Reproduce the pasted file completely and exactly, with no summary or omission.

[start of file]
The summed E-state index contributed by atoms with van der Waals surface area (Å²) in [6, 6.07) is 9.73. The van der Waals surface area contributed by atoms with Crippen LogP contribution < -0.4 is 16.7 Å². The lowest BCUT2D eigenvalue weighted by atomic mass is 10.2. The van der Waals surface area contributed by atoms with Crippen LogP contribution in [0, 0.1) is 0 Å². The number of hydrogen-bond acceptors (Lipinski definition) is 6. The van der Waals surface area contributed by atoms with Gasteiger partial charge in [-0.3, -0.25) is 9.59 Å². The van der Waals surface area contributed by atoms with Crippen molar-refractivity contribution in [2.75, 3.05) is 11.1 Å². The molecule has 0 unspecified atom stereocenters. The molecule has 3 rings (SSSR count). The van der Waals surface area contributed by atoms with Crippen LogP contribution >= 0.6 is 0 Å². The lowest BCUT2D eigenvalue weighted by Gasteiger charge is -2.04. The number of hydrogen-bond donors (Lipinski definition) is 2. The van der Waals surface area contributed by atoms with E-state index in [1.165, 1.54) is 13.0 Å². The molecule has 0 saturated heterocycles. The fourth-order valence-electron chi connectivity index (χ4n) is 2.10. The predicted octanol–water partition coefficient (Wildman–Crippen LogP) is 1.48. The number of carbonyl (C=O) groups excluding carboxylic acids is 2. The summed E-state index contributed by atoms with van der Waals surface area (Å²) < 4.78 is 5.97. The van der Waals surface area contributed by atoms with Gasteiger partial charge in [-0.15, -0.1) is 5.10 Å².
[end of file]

The summed E-state index contributed by atoms with van der Waals surface area (Å²) in [6, 6.07) is 9.73. The van der Waals surface area contributed by atoms with Crippen LogP contribution < -0.4 is 16.7 Å². The lowest BCUT2D eigenvalue weighted by atomic mass is 10.2. The van der Waals surface area contributed by atoms with Crippen LogP contribution in [0, 0.1) is 0 Å². The number of hydrogen-bond acceptors (Lipinski definition) is 6. The van der Waals surface area contributed by atoms with Gasteiger partial charge in [-0.3, -0.25) is 9.59 Å². The van der Waals surface area contributed by atoms with Crippen molar-refractivity contribution in [2.75, 3.05) is 11.1 Å². The molecule has 0 unspecified atom stereocenters. The molecule has 3 rings (SSSR count). The van der Waals surface area contributed by atoms with Crippen LogP contribution >= 0.6 is 0 Å². The lowest BCUT2D eigenvalue weighted by Gasteiger charge is -2.04. The number of hydrogen-bond donors (Lipinski definition) is 2. The van der Waals surface area contributed by atoms with E-state index in [1.165, 1.54) is 13.0 Å². The molecule has 0 saturated heterocycles. The fourth-order valence-electron chi connectivity index (χ4n) is 2.10. The predicted octanol–water partition coefficient (Wildman–Crippen LogP) is 1.48. The number of carbonyl (C=O) groups excluding carboxylic acids is 2. The summed E-state index contributed by atoms with van der Waals surface area (Å²) < 4.78 is 5.97. The van der Waals surface area contributed by atoms with Gasteiger partial charge in [-0.15, -0.1) is 5.10 Å².